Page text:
Jocelyne M Basseala,b*, Susan Campbell Westerwayc, Jon A Hyettd
Infection, Disease & Health Volume 25, Issue 2 (March 2020) 77-81
aAustralasian Society for Ultrasound Medicine, NSW, Australia
bDiscipline of Infectious Diseases & Immunology, Faculty of Medicine and Health, The University of Sydney, NSW, Australia
cCharles Sturt University, NSW, Australia
dSydney Institute for Women, Children and their Families, Royal Prince Alfred Hospital, Sydney, Australia
The authors discuss the need for a current study, testing the integrity of commonly utilized ultrasound probe barriers used in clinical practice for transvaginal ultrasound examinations. In this study, ten different commercial cover and condom brands with a sample of 500 each, both latex and non-latex, were tested (5,000 in total). All probe barriers were collected post-examination and subjected to a water leak test. Those broken upon application to the probe were recorded, as well as any breaks or micro-tears found during the water leak test. Photographs were also used as a form of documentation. Statistical analysis was then performed.
Many practices today use condoms as a barrier for transvaginal probes due to guidelines referencing studies published over two decades ago, which evaluated commercial covers and condoms no longer on the market. These studies relied on data with limited sample sizes and claimed condoms performed better and had fewer tears than commercial probe covers. There are a wide variety of commercial covers and condoms currently on the market. They range in quality as well as type, including latex and non-latex. Probe barriers can break in two ways: non-clinical, which occur while applying the cover to the probe; and clinical, which occur while the ultrasound examination is performed. A 1995 study reported a breakage rate of 81% for probe covers, and other outdated studies reported condoms had a lower breakage rate than probe covers. For this reason, many clinics and departments use condoms as a probe barrier during transvaginal ultrasound examinations. A new study was needed to evaluate the probe covers and condoms currently on the market and to provide current data for healthcare professionals. A multi-site study was performed using 5,000 commercial covers and condoms – 500 each of ten different brands. The probe barriers were collected after the ultrasound examination and subjected to a water leak test, which consisted of filling each cover or condom with water and assessing for micro-tears and leaks. Breaks that occurred during deployment onto the probe were also reported.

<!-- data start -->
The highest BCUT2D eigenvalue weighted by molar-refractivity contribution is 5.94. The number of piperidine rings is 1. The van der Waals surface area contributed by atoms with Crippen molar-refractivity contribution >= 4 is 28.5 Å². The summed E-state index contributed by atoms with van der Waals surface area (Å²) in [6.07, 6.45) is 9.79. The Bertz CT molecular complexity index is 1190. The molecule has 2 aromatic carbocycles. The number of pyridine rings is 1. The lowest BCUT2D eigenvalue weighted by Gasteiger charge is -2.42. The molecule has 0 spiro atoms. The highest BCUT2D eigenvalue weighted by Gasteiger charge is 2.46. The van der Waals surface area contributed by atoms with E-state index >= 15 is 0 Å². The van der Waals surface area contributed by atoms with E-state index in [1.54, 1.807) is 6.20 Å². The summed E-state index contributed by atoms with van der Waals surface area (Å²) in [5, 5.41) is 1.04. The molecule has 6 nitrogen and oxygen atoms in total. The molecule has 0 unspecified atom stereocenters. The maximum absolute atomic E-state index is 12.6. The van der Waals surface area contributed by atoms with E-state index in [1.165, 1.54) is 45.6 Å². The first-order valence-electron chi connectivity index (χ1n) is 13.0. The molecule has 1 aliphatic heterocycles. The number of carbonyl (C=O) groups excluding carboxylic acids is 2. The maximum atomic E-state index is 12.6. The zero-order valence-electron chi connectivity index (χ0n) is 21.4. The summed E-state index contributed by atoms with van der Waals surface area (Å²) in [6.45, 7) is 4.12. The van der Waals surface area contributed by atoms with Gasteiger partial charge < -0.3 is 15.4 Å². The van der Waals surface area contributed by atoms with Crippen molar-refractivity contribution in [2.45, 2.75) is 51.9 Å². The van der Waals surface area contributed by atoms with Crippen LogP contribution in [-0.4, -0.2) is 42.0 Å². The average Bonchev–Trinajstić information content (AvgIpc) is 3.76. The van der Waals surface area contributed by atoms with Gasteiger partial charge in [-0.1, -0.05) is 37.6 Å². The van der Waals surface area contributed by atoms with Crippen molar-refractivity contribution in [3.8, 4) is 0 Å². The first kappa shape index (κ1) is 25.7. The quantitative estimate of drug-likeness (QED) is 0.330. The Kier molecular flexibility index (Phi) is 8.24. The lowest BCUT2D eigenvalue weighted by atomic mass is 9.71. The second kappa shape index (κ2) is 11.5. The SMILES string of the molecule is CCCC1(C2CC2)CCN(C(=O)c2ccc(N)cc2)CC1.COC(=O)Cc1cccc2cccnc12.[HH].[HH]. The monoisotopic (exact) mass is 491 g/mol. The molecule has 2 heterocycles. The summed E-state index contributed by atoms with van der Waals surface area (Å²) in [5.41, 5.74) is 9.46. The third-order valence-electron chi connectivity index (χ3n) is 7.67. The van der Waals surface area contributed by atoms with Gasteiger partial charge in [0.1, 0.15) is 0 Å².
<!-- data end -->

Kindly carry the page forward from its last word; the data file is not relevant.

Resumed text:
The breakage rate for latex condoms was 0.4%-2.6%, while latex commercial covers breakage rate was 0.6-5.0%. Interestingly, the non-latex commercial covers had a breakage rate of 0.0-1.0%, while non-latex condoms had a breakage rate of 13%. CIVCO NeoGuardTM non-latex covers had zero breaks in 500 samples (0.0%), and CIVCO latex covers had three breaks in 500 covers (0.6%).
Commercial probe covers have been vigorously tested for quality assurance and compatibility with substances such as ultrasound gel, while condoms are off label for use as a barrier for transvaginal ultrasound. This study, with its large sample size and variety of brands and types of barriers, is the first to conclude that non-latex commercial covers have a lower failure rate than condoms for transvaginal ultrasound exams. In a study published in 2017, 14% of transvaginal probes were contaminated with bacterial growth after the removal of a probe sheath. Therefore, per guidelines and recommendations, all transvaginal probes should be high-level disinfected when exposed to mucus membranes because of the potential for a commercial cover or condom to break.